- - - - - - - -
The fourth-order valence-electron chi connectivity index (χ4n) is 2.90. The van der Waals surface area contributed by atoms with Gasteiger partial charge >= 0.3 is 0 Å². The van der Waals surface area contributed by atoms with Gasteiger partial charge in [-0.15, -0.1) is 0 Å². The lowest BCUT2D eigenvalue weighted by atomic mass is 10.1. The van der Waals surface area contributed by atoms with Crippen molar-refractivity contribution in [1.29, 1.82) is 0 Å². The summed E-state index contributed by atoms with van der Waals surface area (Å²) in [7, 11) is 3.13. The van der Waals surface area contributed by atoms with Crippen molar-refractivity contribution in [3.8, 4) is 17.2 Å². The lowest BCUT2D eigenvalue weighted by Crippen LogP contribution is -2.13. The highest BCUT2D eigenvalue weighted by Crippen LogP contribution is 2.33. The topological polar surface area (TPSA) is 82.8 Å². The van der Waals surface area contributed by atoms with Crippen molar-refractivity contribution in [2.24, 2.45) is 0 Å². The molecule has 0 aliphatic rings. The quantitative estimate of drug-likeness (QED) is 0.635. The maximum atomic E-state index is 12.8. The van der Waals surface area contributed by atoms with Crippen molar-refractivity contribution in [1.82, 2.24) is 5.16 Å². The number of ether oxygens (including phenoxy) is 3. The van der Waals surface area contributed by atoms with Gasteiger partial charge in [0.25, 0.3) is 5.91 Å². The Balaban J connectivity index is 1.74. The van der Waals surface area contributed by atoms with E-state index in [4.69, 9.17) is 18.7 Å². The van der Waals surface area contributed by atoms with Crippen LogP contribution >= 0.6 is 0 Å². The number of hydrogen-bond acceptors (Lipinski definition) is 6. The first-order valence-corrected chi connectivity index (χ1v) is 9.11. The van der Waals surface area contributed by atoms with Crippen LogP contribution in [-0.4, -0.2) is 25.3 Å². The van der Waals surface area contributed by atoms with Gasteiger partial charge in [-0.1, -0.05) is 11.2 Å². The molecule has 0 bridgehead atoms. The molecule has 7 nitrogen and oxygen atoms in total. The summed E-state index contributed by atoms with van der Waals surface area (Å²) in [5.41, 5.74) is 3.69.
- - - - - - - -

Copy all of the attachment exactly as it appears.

The fourth-order valence-electron chi connectivity index (χ4n) is 2.90. The van der Waals surface area contributed by atoms with Gasteiger partial charge >= 0.3 is 0 Å². The van der Waals surface area contributed by atoms with Gasteiger partial charge in [-0.15, -0.1) is 0 Å². The lowest BCUT2D eigenvalue weighted by atomic mass is 10.1. The van der Waals surface area contributed by atoms with Crippen molar-refractivity contribution in [1.29, 1.82) is 0 Å². The summed E-state index contributed by atoms with van der Waals surface area (Å²) in [7, 11) is 3.13. The van der Waals surface area contributed by atoms with Crippen molar-refractivity contribution in [3.8, 4) is 17.2 Å². The lowest BCUT2D eigenvalue weighted by Crippen LogP contribution is -2.13. The highest BCUT2D eigenvalue weighted by Crippen LogP contribution is 2.33. The topological polar surface area (TPSA) is 82.8 Å². The van der Waals surface area contributed by atoms with Crippen molar-refractivity contribution in [2.24, 2.45) is 0 Å². The molecule has 0 aliphatic rings. The quantitative estimate of drug-likeness (QED) is 0.635. The maximum atomic E-state index is 12.8. The van der Waals surface area contributed by atoms with Crippen molar-refractivity contribution in [1.82, 2.24) is 5.16 Å². The number of ether oxygens (including phenoxy) is 3. The van der Waals surface area contributed by atoms with Gasteiger partial charge in [0.25, 0.3) is 5.91 Å². The Balaban J connectivity index is 1.74. The van der Waals surface area contributed by atoms with E-state index in [4.69, 9.17) is 18.7 Å². The van der Waals surface area contributed by atoms with Crippen LogP contribution >= 0.6 is 0 Å². The number of hydrogen-bond acceptors (Lipinski definition) is 6. The first-order valence-corrected chi connectivity index (χ1v) is 9.11. The van der Waals surface area contributed by atoms with Crippen LogP contribution in [-0.4, -0.2) is 25.3 Å². The van der Waals surface area contributed by atoms with Gasteiger partial charge in [-0.1, -0.05) is 11.2 Å². The molecule has 0 bridgehead atoms. The molecule has 7 nitrogen and oxygen atoms in total. The summed E-state index contributed by atoms with van der Waals surface area (Å²) in [5.41, 5.74) is 3.69.